Wal-Mart and sustainability

By Karl Kupers on June 25, 2012

There has been a recent article (http://www.reuters.com/article/2012/06/21/us-walmart-wheat-idUSBRE85K06W20120621) circulating that Wal-Mart is making a significant statement regarding wheat and the resulting flour products. The basis is they sent two people out into the heartland of America to study how wheat production could be encouraged to be more profitable through reduction of carbon based products. In addition, it would lower the carbon dioxide impact of producing wheat or lowering the carbon footprint. I received the article from a couple supporters of Shepherd’s Grain. One put as the heading to the email “go to work” the other simply stated “I thought this would be of interest”.

When you first think of Wal-Mart becoming interested in sustainability, there is a bit of skepticism. Certainly the idea of “economic sustainability” for the producer has been portrayed as not of keen interest to that company. You can understand if someone becomes cynical of such an effort or you can see beyond the many early thoughts and suggest that there may be a potential change within that company’s thinking. Well you can.

I want to portray two situations that can be well documented within Shepherd’s Grain. When we first started, Fred had a relationship with the Spokane division of ADM milling that got us in the door and because of a couple people within that local mill believing in our idea, allowed us to begin Shepherd’s Grain flour. Early on the idea of two local farmers integrating their wheat production through the ADM mill in Spokane did not sit well with the head of milling in ADM’s offices in Overland Park, Kansas. If we had thought any effort by them to accommodate us in the future was out of the question, Shepherd’s Grain would never have developed. However, through a positive effort, we have “tweaked” the culture within that corporate structure and they have totally embraced the Shepherd’s Grain concept.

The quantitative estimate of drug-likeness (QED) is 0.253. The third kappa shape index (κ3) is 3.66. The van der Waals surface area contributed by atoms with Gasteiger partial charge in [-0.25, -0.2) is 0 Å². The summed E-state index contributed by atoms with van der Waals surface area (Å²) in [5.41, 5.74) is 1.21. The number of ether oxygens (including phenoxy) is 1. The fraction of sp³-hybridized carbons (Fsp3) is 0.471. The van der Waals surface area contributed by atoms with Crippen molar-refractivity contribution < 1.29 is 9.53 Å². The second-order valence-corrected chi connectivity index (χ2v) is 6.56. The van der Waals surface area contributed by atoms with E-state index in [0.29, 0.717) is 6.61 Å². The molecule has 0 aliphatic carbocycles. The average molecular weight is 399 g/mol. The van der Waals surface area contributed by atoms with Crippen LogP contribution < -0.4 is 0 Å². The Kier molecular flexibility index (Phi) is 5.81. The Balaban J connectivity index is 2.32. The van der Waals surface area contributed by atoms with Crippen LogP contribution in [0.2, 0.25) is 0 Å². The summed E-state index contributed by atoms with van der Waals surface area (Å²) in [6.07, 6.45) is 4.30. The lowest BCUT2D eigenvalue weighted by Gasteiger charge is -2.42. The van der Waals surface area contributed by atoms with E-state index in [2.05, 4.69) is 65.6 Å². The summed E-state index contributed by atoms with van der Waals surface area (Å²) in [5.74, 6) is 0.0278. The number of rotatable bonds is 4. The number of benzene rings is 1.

A second evidenced thought is how effective, when someone purchases either the Shepherd’s Grain flour or products made with Shepherd’s Grain those purchases influence the continuation and improvement within the Shepherd’s Grain producer base. When one of our producers travels into the marketplace and finds his flour being used in finished products that he or she can eat, they generally pass along that information to me with great passion and conviction. As the challenges mount, when changing the ecosystem within which we produce our wheat, the drive to meet those challenges comes from knowing you appreciate them through your purchase of the end product. You are influencing a cultural shift within the agriculture sector of this region.

So to see beyond the early skepticisms and “go to work” suggests we might influence a “tweak” of their culture which is not out of our scope of thinking.

As always, thank you for your support of Shepherd’s Grain.